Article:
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Dear Most Esteemed and Knowledgeable Kitties:

My cat, Beans, is 10 years old. I got him when he was just a few months old and I love him with all my heart. When I first got him, my family and I kept him strictly as an indoor cat, and during that time he was hard to manage to say the least. One day he got out and I thought that he would get run over or I would just simply never see him again. It broke my heart (I was 10). Surprisingly, he came back and has been living happily as an indoor-outdoor cat since he was two. I realize I made a mistake trying to cage an animal that wanted freedom. I’m living in a new town now and thinking about adopting a kitten but I want to make an environment for a cat that promotes freedom, but also makes sure they are safe and are healthy/well fed. any suggestions?

~ Isaac

A long-haired orange tabby cat in a tree

Photo (CC-BY) by Dwight Sipler

Siouxsie: Although many cats can live happily as indoor-only cats, it’s true that there are some who appreciate being able to enjoy the grass under their paws and the wind in their fur. If you want your new cat to have access to the outdoors, there are some things you can do to provide him with that access and keep him safe.

Thomas: First of all, the cat you adopt must be spayed or neutered. If you adopt from a shelter, that shouldn’t be a problem because every shelter we know of sterilizes cats before adopting them out. Intact cats of either sex can and will escape, and you’ll have to deal with pregnancy or injuries — or worse yet, death from cars, dogs or ignorant, hateful humans.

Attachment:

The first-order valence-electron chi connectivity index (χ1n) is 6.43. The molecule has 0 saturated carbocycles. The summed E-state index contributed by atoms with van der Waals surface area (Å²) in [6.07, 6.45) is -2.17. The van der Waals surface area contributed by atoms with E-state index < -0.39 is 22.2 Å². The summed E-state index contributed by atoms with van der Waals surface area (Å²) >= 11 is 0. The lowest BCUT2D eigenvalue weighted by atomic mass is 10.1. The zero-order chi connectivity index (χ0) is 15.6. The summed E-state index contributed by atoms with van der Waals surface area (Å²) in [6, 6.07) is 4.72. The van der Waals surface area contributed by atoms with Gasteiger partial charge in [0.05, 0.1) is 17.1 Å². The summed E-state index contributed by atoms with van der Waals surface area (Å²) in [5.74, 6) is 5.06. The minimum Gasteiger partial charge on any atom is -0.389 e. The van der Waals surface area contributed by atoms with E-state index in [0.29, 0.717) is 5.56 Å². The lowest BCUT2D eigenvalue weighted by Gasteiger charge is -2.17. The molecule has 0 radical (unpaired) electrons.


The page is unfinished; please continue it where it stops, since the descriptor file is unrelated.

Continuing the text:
Bella: The first thing we’d recommend is building what cat behaviorist Jackson Galaxy calls a “catio,” an outdoor enclosure on your deck or in your back yard with access from a window.

Siouxsie: These can range in size from a simple bay window design with chicken wire, which allows your cat to sit in the sun without setting foot on the ground, to huge, elaborate constructions that could take up half a back yard.

Thomas: The most basic cat enclosures are build with 2×4 lumber and chicken wire on all sides, including the top, so cats can’t escape by climbing out.

An outdoor cat enclosure

Outdoor cat enclosure. Photo via Just4Cats.com

Bella: Of course, you’ll want to add some extra goodies like climbing posts, fountains and a shaded spot so your cat can have shelter from the hot sun or the rain while she’s outside.

Siouxsie: You’ll also want to have flea and tick control: you can use monthly preventive on your cat, and we’d recommend sprinkling the ground with food-grade diatomaceous earth on a regular basis, too.

Thomas: There are many pre-made cat enclosures on the market, ranging in price from a few dollars to hundreds or even thousands. The Stanford Cat Network has a list of resources for pre-made outdoor enclosures and fence systems.

Bella: If you have some skills and tools, you can also build your own enclosure. Just4Cats.com offers a low-cost book with plans for 65 different enclosures.

Siouxsie: If you want your cat to have the run of your whole back yard, Cat Fence-In and Purr-fect Fence can be installed on top of existing fences to keep your cat from escaping. Purr-fect Fence also has kits that include entire fences.

Thomas: These kits can be quite expensive, but Alley Cat Allies offers an instruction and materials guide for making your own cat fencing system.

Bella: So, Isaac, there are lots of ways you can allow a cat to enjoy the outdoors and be safe at the same time. If you do let your cat outdoors, we strongly recommend that he have a collar with a tag that contains your contact information, and a microchip: collars can come off, but if your cat escapes and finds himself at the shelter, a microchip exponentially increases the chance that you’ll be reunited.

Siouxsie: Good luck, Isaac, and please send us pictures of your cat enclosure once you’ve got it built!